Lethargic labour productivity slows growth in Pakistan

Pakistani children walk in a wheat field in Peshawar, Pakistan, Friday, 6 May 2016. (Photo: AAP).

Author: Rashid Amjad, Lahore School of Economics

Since the 1980s, rapid globalisation — driven in part by the unprecedented pace of technological change, especially in information and communications technologies (ICT) — has allowed developing countries such as China and India to achieve exceptionally high rates of economic growth. Read more…

Moderate Muslims key to combatting Pakistan’s radical milieu

Pakistani mourners gather around the vehicle carrying the coffin of convicted murderer Mumtaz Qadri ahead of his funeral in Rawalpindi. (Photo: AAP)

Author: Shahzeb Ali Rathore, NTU

In March 2016 the hanging of Mumtaz Qadri, who killed the then governor of Punjab Salman Taseer for his attempts to reform Pakistan’s blasphemy laws in 2011, sparked public outcry. The protests in Islamabad by Qadri’s supporters highlight the extent to which radical ideas have found traction in segments of Pakistan’s population.

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Lahore attack latest attempt to silence Pakistan’s minorities

A Pakistani Christian lights up a candle to mourn the victims of suicide bomb attack in Lahore Pakistan, 29 March 2016. (Photo: AAP).

Author: Rosita Armytage, ANU

The public park targeted in the recent suicide bombing in Lahore was popular with families. It is one of the largest green spaces in the city; a place where middle- and working-class Pakistanis go to picnic, exercise and play with their children. The attack targeted Christians — a predominantly working-class community in Pakistan — who were celebrating Easter. Yet most of the 72 people killed were middle- and working-class Muslims.

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Breaking the deadlock between India and Pakistan

Indian Prime Minister Narendra Modi being welcomed by the Prime Minister of Pakistan, Nawaz Sharif, at the airport in Lahore, Pakistan on 25 December 2015. The historic visit followed an agreement earlier that month to initiate a comprehensive dialogue process. (Photo: AAP).

Author: Editors, East Asia Forum

South Asia is one of the least economically integrated regions in the world. At 5 per cent, trade shares among South Asian neighbours are lower than trade shares among Sub-Saharan African economies. This is largely because the region’s two biggest players — India and Pakistan — do not have normalised economic relations. Read more…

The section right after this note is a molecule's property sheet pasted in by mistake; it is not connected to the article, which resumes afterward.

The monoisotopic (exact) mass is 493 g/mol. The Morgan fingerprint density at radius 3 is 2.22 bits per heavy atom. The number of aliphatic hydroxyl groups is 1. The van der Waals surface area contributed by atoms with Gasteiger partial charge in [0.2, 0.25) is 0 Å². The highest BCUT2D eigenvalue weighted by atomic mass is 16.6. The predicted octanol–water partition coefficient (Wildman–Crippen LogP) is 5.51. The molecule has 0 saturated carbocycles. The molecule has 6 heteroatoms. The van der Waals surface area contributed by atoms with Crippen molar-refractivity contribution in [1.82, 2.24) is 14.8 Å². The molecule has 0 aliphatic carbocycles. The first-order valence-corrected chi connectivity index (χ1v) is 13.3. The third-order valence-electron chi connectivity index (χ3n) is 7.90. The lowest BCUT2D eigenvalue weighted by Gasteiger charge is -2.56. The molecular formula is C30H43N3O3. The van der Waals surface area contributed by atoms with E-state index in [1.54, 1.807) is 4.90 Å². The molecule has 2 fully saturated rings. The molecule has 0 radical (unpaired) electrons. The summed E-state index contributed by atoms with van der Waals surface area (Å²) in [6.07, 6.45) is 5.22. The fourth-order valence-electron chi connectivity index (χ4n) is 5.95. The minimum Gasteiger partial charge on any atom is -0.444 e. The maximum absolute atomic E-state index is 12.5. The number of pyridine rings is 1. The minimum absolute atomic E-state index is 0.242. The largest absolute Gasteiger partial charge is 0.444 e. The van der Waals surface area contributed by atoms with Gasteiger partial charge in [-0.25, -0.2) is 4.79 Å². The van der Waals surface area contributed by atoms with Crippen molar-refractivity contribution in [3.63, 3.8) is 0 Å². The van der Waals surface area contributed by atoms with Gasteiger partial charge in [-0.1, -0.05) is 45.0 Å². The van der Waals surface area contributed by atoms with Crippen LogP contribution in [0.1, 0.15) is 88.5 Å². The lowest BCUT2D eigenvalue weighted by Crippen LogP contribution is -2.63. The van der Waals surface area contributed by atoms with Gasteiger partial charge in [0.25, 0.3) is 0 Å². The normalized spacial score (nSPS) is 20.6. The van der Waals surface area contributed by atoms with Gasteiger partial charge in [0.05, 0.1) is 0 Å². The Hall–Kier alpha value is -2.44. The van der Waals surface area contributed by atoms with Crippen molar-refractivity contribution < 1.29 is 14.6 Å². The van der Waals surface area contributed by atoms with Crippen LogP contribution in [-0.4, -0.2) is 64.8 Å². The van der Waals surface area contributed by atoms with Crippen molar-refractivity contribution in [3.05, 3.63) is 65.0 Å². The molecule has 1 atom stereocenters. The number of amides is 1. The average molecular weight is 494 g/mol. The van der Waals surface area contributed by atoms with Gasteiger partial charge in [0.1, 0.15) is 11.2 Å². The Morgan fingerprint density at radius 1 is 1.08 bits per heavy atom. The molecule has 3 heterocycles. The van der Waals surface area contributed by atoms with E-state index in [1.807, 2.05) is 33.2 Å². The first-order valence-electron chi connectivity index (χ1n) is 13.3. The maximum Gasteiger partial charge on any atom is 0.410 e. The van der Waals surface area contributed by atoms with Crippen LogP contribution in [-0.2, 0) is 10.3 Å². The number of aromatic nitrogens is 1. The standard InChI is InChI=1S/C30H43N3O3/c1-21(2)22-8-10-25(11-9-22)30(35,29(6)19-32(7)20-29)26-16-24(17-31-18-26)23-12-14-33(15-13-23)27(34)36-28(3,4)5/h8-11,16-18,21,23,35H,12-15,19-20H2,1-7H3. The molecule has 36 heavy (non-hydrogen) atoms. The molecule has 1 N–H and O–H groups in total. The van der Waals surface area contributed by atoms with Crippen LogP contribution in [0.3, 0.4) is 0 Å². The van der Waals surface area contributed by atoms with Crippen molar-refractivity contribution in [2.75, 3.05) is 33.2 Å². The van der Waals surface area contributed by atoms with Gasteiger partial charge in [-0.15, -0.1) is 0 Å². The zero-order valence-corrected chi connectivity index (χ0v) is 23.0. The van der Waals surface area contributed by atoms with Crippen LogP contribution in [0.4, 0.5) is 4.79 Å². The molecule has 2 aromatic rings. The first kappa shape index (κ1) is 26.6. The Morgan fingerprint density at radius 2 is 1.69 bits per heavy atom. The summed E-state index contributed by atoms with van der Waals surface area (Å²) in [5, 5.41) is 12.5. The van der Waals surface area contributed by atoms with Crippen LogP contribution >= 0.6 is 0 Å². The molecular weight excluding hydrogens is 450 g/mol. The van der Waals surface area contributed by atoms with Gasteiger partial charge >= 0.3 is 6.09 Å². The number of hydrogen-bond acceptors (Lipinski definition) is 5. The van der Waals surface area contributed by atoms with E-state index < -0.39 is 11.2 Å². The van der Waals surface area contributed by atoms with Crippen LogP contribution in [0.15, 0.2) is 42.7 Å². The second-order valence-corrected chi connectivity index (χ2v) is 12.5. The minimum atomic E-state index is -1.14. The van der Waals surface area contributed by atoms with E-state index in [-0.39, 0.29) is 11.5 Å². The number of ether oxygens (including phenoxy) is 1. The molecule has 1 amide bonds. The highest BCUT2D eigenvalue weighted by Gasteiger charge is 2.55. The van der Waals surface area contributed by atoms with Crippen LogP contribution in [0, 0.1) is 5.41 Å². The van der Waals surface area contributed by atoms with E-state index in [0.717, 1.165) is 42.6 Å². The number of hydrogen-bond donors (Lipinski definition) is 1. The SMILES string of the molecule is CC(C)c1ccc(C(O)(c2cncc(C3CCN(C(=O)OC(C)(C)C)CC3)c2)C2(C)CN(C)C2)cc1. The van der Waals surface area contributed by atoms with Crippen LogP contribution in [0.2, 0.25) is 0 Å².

Realising the potential of India–Pakistan trade

A man carries a sack of flowers after buying it at a wholesale market in Bangalore, India on 29 February 2016. Bilateral trade between India and Pakistan is currently far below its potential, despite the considerable benefits increased trade would bring to both countries. (Photo: AAP).

Author: Mohsin Khan, Atlantic Council

Even though India and Pakistan are both members of the South Asia Free Trade Area (SAFTA), trade between them is strikingly small. Total trade between the two countries averages only US$2.5 billion a year. Currently, Pakistan accounts for less than 0.5 per cent of India’s trade and India represents little over 3 per cent of Pakistan’s total foreign trade. Read more…

Why has SAFTA failed to boost Pakistan–India trade?

Authors: Nasir Iqbal, BISP, and Saima Nawaz, COMSATS

Pakistan’s trade with India leaves much to be desired. The volume of bilateral trade is very low, ranging between only 2 to 3 per cent of each country’s total trade, and is concentrated in a few commodities. Read more…

Pakistan inches towards stability

A farmer collects cauliflower harvested from a field on the outskirts of Peshawar, Pakistan, 24 January 2016. (Photo: AAP).

Author: Ghulam Ali, Peking University

After a dramatic end to 2014, Pakistan has gradually moved towards greater political and economic stability. This has been largely due to its successes in reducing terrorism, which injected new hopes about the country’s ability to handle crises. Read more…